This is the Hotel Marseilles at some point in the 1920's.  Designed by New York born and educated (Columbia School of Mines) Henry Allan Jacobs went to France after graduating in 1894 and attended (like too many other American architects did) the Ecole des Beaux- Arts.  However he did very well while in attendance and was awarded the Prix de Rome.  An early example of his work is the 1904 Seville Hotel at Madison Avenue and 29th Street. The entrance in the pictures above is visible on the right of this vintage postcard.

This is the hotel as photographed by Irving Underhill in 1919.  In the Business Records section of the New York Times on September 14th 1950 there was, among the Bankruptcy notices, reference to this night club. Nicholas Varadinoff, trading as the Dennis Restaurant and Bar, had finalized the bankruptcy of the business. Ironic - same last name, no relation. The hotel was sold numerous times, according to the Business Records sections of the times throughout the 1930's through 1946.  After World War II, the hotel was used a refuge for displaced persons, survivors of the Holocaust.  After that, as the tide turned in the area north of 96th, the hotel began it's downward slide into the 20th century equivalent of the legendary Old Brewery of the 5 Points.  It was on this block that not only Humphrey Bogart became Humphrey Bogart, but also were William Burroughs bought heroin.  It was in the hotel that Sarah Delano Roosevelt lived (but the neighborhood had become to Old - Testamenty for her old New York blue blood), it is where the writer Cornel Woolrich, the man who gave us Black Angel, The Bride Wore Black and what would become Rear Window lived (with his mother) from 1933 until 1957 (his last neighbors were one one side a prostitute and a junkie on the other). And it was probably in the restaurant  / nightclub that a deal was hatched to spring a guy from Dannemora.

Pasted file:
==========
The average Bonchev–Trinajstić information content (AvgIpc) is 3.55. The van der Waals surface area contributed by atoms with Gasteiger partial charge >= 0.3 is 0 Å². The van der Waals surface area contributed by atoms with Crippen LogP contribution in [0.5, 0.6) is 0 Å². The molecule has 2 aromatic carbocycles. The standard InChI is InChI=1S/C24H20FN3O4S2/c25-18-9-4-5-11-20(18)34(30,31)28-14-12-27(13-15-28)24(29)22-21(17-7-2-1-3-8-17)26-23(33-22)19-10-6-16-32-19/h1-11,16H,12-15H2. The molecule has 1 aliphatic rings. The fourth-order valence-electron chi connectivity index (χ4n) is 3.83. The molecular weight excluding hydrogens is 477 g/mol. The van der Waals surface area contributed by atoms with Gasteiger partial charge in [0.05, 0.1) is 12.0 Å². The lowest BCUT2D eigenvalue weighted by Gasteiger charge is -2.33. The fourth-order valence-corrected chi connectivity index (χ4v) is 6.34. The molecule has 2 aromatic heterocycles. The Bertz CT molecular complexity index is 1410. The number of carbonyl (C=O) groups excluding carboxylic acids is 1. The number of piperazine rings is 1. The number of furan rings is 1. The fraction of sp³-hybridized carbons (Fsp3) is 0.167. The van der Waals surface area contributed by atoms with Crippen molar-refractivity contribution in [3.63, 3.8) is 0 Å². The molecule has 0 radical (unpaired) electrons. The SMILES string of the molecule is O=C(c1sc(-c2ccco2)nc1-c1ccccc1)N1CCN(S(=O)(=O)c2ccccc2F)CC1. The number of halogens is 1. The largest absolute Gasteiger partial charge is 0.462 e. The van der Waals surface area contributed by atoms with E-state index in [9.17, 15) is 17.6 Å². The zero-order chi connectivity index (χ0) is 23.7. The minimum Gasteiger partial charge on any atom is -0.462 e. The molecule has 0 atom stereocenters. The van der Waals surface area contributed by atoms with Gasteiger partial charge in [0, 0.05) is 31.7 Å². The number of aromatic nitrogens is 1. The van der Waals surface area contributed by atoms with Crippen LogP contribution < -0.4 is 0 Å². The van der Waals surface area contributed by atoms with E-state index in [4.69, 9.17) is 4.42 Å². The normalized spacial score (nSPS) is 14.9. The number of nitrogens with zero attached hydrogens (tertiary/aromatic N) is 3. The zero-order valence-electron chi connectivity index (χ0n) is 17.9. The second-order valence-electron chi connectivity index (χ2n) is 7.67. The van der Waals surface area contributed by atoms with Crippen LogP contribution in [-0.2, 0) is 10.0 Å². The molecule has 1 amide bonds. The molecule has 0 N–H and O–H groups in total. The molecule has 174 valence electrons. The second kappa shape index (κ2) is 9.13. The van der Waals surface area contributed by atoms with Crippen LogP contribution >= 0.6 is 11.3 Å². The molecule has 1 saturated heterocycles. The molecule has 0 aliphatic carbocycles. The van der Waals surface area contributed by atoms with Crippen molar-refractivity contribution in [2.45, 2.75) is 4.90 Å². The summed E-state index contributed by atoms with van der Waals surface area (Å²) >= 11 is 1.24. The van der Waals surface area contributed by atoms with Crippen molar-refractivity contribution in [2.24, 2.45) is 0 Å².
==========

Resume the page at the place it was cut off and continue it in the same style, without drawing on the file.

This is an ad for the fastest slice of Art Deco ever to cross the Atlantic, the Normandie.  It was the ocean liner of all ocean liners.  One of the most beautiful ships ever built, a product of the Roaring 20's if there ever was one. It attracted stars of the screen, stage, literary, artistic and financial worlds as the way to get to Europe.


This is the main dining room.  It is sort of an art deco interpretation of the Hall of Mirrors at Versailles.  Fortunately it was not in it's home port when France fell in 1940.  It became a possesion of the United States and was going to become the USS Lafayette.

 On February 9th, 1942 work was proceeding on the Lafayette at pier 88 on the West Side.  Some how a pile of life perservers caught fire and burnt the ship so badly and completely.